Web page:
Rob Doepel: Transition Plan Taskforce Disclosure Framework - A positive move for UK business?

Rob Doepel: Transition Plan Taskforce Disclosure Framework - A positive move for UK business?

Rob Doepel

Rob Doepel, EY managing partner, sustainability, UK & Ireland, comments on the publication of the Transition Plan Taskforce (TPT) Disclosure Framework.

The TPT Disclosure Framework is comprehensive and an extremely important step in the right direction towards driving the UK towards a net zero future.

Fundamentally, implementation of the Disclosure Framework (pending consultation) will force the hand of businesses to produce and implement rigorous net zero plans to deliver on the bold pledges and promises they have made to date.

Not only is this a huge step towards making the UK a net zero economy, but is a significant step towards the world’s progression to net zero, elevating the UK into a leadership position in the global economy on holding companies to account on action. Other G20 countries are likely to stand up and take notice of the UK’s progressive approach and it could well create a ripple effect where other countries follow a similar path.

The guidance suggests that businesses should produce a “maximalist” plan covering not only their own decarbonisation plans, but how their plans fit into the UK and the world’s transition to net zero. TPT guidance goes further than TCFD requirements and potentially a long way beyond what many businesses have considered in their net zero planning to date.

It is a comprehensive framework, focused on strategy, planning but importantly, the actions businesses will execute to achieve their plans. In particular it picks up on the need for significant behavioural change and change management within an organisation if businesses are going to be able deliver on their ambitious plans. Ultimately, a good TPT plan will result in a roadmap of how an organisation will succeed in a net zero economy.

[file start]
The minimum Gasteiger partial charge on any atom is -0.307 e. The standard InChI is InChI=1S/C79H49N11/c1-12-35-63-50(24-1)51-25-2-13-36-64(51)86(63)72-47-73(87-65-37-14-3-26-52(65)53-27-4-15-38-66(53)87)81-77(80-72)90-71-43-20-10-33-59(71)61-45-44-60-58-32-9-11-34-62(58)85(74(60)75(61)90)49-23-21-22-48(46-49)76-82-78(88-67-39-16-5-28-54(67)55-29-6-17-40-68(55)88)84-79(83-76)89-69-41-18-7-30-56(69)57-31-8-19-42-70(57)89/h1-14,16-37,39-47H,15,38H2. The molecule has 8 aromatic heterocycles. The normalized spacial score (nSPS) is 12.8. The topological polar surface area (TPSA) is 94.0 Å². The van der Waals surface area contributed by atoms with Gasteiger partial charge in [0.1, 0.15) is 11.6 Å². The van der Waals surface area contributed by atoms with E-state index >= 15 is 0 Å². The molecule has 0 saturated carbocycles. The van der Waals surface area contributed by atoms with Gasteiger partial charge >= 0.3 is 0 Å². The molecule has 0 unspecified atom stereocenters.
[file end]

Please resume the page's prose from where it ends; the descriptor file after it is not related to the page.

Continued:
Importantly, the TPT provides a consistent and rigorous framework by which businesses can be compared with one another. Given that plans will be published at similar times, there is potential that the quality of the plan will have an impact on market value upon publication, due to the view taken by investors, customers and other stakeholders. We believe it is therefore essential to move early and prioritise resource to creating a strong plan. Put simply, ambitious purpose statements and pledges simply won’t cut it anymore.

While an extremely positive step in the right direction, implementation of the TPT Disclosure Framework will undoubtedly present challenges for businesses, who are navigating supply chain disruption, interest rates rises, high energy prices and inflation.

We know from conversations with clients that many businesses view net zero as an opportunity. However, the short-term costs and a sense of uncertainty as to what makes a net zero plan stand up to scrutiny presents two significant barriers to its adoption.

Interactions with our clients tell us that many businesses have climate ambitions and high-level plans in place, but few have plans which would currently meet all TPT criteria. Our review of public information from 50 of the largest UK listed businesses indicates that just over half have published what could be termed a discreet transition plan. The other challenge here is the skills, experience and resource to be able to develop and deliver transition plans.

But the opportunity on offer for those who are able to best leverage the UK’s transition to a green economy far outweigh these challenges. From first mover advantage into new areas of economic growth, to new innovations and partnerships across your value chain, there is much to be gained.

The TPT appears to have stayed silent on the timetable for implementation and precisely which type of business the guidance applies to. We must assume at this stage that both the type of business and deadline for submitting plans follow the detail set out in the original announcement, but we would expect further clarification on these points in due course.

In addition, while the document signals that the TPT recommendations will become mandatory, it is not explicit. While we recognise the huge challenges that these new regulations will place on UK businesses, inaction is simply not an option.

Sustainability and decarbonising our economy are the defining issues of our generation and only by mandating the TPT proposals are we going to drive the pace of change that is needed.

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